Bio Summary

Melvin Edwards in Oklahoma City, 2016
Photo: Brandon Seekins

Melvin Edwards (b.1937) is a pioneer in the history of contemporary African-American art and sculpture. Born in Houston, Texas, he began his artistic career at the University of Southern California, where he met and was mentored by Hungarian painter Francis de Erdely. In 1965 the Santa Barbara Museum of Art organized Edwards’ first solo exhibition, which launched his professional career. He moved to New York City in 1967, where shortly after his arrival, his work was exhibited at the then newly created Studio Museum, and in 1970 became the first African-American sculptor to have works presented in a solo exhibition at the Whitney Museum.

Biography

Melvin Edwards (b.1937) is a pioneer in the history of contemporary African-American art and sculpture. Born in Houston, Texas, he began his artistic career at the University of Southern California, where he met and was mentored by Hungarian painter Francis de Erdely. In 1965 the Santa Barbara Museum of Art organized Edwards’ first solo exhibition, which launched his professional career. He moved to New York City in 1967, where shortly after his arrival, his work was exhibited at the then newly created Studio Museum, and in 1970 became the first African-American sculptor to have works presented in a solo exhibition at the Whitney Museum.

Edwards’ work reflects his engagement with the history of race, labor, violence, as well as with themes of African Diaspora. Making welding his preferred medium, his compositions are studies in abstraction and minimalism. Edwards creates sculptures by welding metal objects such as tools, knives, hooks, and machine parts, to construct objects distinguished by formal simplicity and powerful materiality. He is best known for his sculptural series Lynch Fragments, which spans three periods: the early 1960s, when he responded to racial violence in the United States; the early 1970s, when his activism concerning the Vietnam War motivated him to return to the series; and from 1978 to the present, as he continues to explore a variety of themes. Edwards has felt deeply connected to Africa and the African Diaspora since the 1970s, when he and his late wife, poet Jayne Cortez, began visiting the continent. He taught metal-welding in several countries, establishing workshops and mentoring a younger generation of African welders.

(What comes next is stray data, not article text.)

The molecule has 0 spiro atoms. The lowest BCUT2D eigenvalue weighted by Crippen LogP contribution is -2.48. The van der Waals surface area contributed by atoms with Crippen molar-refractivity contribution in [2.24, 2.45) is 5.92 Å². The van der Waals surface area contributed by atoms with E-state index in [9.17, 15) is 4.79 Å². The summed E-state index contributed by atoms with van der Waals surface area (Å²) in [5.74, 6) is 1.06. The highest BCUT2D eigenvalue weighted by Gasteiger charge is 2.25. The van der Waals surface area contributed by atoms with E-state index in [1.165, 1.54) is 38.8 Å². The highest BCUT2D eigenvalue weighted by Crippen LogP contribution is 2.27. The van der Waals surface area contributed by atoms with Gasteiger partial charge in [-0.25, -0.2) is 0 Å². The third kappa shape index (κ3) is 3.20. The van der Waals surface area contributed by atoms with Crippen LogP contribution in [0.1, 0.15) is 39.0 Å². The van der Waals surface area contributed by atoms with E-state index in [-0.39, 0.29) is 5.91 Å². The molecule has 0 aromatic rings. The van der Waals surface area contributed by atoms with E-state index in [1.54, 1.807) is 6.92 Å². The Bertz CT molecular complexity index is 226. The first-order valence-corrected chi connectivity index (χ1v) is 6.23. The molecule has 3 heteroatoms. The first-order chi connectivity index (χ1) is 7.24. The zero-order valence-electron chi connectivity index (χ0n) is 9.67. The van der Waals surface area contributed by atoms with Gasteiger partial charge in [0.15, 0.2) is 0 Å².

Edwards has had a longstanding commitment to public art, working on projects for public housing and universities since the 1960s, including Homage to My Father and the Spirit (1969) at the Herbert F. Johnson Museum of Art, Cornell University, Ithaca, New York; Holder of the Light (1985) at Lafayette Gardens, Jersey City, NJ; and Asafokra (1990) at the Utsukushi-Ga-Hara Open-Air Museum, Nagano Prefecture, Japan. His large-scale public sculptures exemplify his extraordinary range of aesthetic expression as well as his keen commitment to abstraction.

Melvin Edwards’ work has been widely exhibited nationally and internationally. In 1993, the Neuberger Museum of Art in Purchase, NY, organized Melvin Edwards Sculpture: A Thirty-Year Retrospective 1963–1993, an exhibition documenting his artistic development. In 2015 the Nasher Sculpture Center in Dallas, TX organized a second retrospective, Melvin Edwards: Five Decades, featuring work from the early 1960s to the present. This retrospective exhibition traveled to the Zimmerli Museum of Art, Rutgers University, NJ, and is currently on view at the Columbus Museum of Art, OH. His work has recently been included in exhibitions All the World’s Futures, 56th Venice Biennale, Italy (2015); Witness: Art and Civil Rights in the Sixties, Brooklyn Museum, NY (2014); Blues for Smoke, Whitney Museum of American Art, New York, NY (2013) and at The Geffen Contemporary at the Museum of Contemporary Art, Los Angeles, CA (2012); Now Dig This! Art and Black Los Angeles, 1960–1980, MoMA PS1, Queens, NY (2012); African American Art: Harlem Renaissance, Civil Rights Era, and Beyond, Smithsonian American Art Museum, Washington, DC (2012) and at Hammer Museum, Los Angeles, CA (2011); and as a part of the Dak’art Biennial in 2010; among others. His work is included in the upcoming exhibition Postwar: Art Between the Pacific and the Atlantic 1945-1965, at Haus der Kunst, Munich (September 16, 2016–February 26, 2017); and a solo exhibition at Oklahoma Contemporary, OK (October 27, 2016–January 2017). Edwards’ work is represented in the collections of the Museum of Modern Art, New York; the Metropolitan Museum of Art, New York; the Los Angeles County Museum of Art, CA; the Museum of Fine Arts, Houston, TX; The Studio Museum in Harlem, New York; Brooklyn Museum of Art, New York; Albright–Knox Art Gallery, Buffalo, NY; Alfond Collection of Contemporary Art at Rollins College, Cornell Fine Arts Museum, Winter Park, FL; Pennsylvania Academy of the Fine Arts, Philadelphia, PA; San Francisco Museum of Modern Art, CA; and the Whitney Museum of American Art, New York; among others. Edwards taught at Rutgers University from 1972 to 2002. In 2014, he received an Honorary Doctorate from the Massachusetts College of Art, Boston.